RALEIGH – Most kids like to play video games, but what if they could also be learning at the same time?

Enter Plasma Games, a Raleigh-based EdTech company that has developed a 3D educational game, called Sci-Ops, to do just that.

“Our game fuses science curriculum with real-world applications and in-demand STEM careers inside engaging game play,” Hunter Moore, Plasma’s founder, told WRAL TechWire.

Sci-Ops is a skills-based game that teaches chemistry and physical science concepts through a turn-based strategy game like chess. It also integrates multiple modes of instruction, like videos, simulations, text and story-driven content.

Moore, who has a master’s of business from UNC-Chapel Hill, said he initially had the idea for Plasma Games based on his work experience at IBM, Boeing, Pratt & Whitney, and Sandia National Laboratories.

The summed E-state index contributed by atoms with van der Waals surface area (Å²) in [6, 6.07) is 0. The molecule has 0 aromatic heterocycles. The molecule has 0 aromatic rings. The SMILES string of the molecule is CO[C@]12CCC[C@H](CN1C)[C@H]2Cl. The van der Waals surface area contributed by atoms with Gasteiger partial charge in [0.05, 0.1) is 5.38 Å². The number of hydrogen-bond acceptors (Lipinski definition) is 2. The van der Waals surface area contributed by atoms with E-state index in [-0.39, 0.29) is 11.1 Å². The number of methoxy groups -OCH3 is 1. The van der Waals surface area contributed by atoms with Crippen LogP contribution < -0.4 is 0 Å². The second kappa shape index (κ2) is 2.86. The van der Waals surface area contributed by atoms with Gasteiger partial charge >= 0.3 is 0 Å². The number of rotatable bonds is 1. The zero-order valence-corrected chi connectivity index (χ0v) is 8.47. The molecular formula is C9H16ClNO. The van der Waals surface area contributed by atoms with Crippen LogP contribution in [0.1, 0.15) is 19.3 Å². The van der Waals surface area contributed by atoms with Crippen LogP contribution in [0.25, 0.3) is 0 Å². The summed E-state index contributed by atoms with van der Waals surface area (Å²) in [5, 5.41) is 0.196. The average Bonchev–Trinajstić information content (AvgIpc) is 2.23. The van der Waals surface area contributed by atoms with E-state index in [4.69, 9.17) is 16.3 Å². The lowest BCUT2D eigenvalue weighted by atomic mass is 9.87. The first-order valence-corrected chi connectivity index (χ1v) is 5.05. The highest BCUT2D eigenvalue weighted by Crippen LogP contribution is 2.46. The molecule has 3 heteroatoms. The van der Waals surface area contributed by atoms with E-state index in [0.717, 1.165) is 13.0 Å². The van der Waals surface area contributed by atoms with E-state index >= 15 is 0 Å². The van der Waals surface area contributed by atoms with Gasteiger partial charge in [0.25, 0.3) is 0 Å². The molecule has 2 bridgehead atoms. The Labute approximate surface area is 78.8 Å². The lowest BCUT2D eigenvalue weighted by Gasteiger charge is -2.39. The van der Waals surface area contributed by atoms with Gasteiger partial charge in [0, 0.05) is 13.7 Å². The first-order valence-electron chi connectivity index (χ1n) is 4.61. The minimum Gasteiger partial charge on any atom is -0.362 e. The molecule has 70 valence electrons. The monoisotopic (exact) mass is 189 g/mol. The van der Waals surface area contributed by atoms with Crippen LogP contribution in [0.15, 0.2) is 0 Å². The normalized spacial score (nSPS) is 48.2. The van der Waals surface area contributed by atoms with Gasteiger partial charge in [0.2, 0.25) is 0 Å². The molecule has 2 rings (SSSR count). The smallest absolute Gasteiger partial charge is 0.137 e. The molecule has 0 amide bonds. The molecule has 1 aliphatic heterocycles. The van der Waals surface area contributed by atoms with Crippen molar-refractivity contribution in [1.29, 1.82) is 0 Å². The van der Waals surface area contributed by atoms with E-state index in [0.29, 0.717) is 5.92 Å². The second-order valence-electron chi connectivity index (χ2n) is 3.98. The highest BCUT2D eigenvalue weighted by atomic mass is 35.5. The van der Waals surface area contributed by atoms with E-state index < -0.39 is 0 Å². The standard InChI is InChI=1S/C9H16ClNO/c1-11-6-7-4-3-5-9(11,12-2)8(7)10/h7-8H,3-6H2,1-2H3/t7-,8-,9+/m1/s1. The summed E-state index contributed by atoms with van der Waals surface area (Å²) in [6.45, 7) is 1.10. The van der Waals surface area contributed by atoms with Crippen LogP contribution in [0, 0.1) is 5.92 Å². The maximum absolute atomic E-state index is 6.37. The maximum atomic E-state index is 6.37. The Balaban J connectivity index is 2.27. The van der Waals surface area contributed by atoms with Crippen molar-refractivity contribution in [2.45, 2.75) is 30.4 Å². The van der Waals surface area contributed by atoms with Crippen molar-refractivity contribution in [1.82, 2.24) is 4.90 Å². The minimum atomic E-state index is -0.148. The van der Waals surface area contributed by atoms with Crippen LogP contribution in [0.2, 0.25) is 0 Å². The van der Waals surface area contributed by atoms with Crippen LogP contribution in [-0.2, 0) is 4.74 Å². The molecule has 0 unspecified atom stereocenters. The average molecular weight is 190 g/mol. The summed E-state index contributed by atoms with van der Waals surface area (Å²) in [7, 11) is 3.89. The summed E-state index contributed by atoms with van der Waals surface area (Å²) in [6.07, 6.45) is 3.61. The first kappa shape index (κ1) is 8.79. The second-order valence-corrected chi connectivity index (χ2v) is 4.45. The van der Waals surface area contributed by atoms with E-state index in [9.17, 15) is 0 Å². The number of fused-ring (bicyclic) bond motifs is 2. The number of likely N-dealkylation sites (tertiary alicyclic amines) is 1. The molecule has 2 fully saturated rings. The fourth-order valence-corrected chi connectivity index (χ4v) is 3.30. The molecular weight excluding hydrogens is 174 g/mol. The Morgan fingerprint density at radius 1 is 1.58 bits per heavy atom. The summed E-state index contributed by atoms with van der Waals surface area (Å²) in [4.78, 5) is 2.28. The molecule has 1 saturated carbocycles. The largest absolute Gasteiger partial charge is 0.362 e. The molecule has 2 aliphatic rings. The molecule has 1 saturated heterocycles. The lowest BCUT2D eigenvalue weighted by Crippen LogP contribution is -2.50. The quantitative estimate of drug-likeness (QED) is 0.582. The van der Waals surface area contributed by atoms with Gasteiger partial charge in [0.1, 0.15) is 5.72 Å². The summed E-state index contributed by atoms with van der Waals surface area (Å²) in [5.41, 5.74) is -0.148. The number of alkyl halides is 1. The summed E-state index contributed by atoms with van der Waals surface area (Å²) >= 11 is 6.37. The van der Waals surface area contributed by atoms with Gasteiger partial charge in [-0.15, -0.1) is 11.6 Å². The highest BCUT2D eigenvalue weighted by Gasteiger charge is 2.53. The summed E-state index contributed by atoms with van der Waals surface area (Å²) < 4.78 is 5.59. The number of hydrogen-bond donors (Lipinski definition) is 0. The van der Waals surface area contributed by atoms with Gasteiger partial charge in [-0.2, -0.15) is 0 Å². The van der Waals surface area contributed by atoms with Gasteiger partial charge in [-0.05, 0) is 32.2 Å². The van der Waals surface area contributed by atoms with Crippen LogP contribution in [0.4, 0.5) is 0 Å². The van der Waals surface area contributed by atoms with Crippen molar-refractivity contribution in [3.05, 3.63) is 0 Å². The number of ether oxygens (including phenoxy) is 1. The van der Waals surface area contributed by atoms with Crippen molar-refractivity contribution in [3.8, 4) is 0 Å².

While there, he said, it became apparent that there was “a shortage of eligible, trained technical staff.”

He’s now on a mission to change that.

“Kids learn in video games all the time. It’s just usually the things we don’t want them to learn, like armor protects you against arrows but not magic,” Moore said.

Sci-Ops sneaks in a little STEM learning with it’s challenges. Want to protect your character with a better suit of armor? Better know the periodic table. Want to jump higher? Learn some engineering.

Visually, the game offers characters like FortNite and a blocky look like Minecraft.

The startup recently launched to the Triangle in June, with a larger rollout across the country scheduled in coming months.

Part of that effort includes lodging a bi-partisan bill in North Carolina’s House of Representatives to get its game into 25 of the state’s districts.

“Students of all genders, races, and socioeconomic statuses showed significant gains in learning, motivation, and self-efficacy in the independent university-led research study with around 3,000 students and 71 teachers,” he said.

“We are on a mission to instantly inspire the next generation of science leaders.”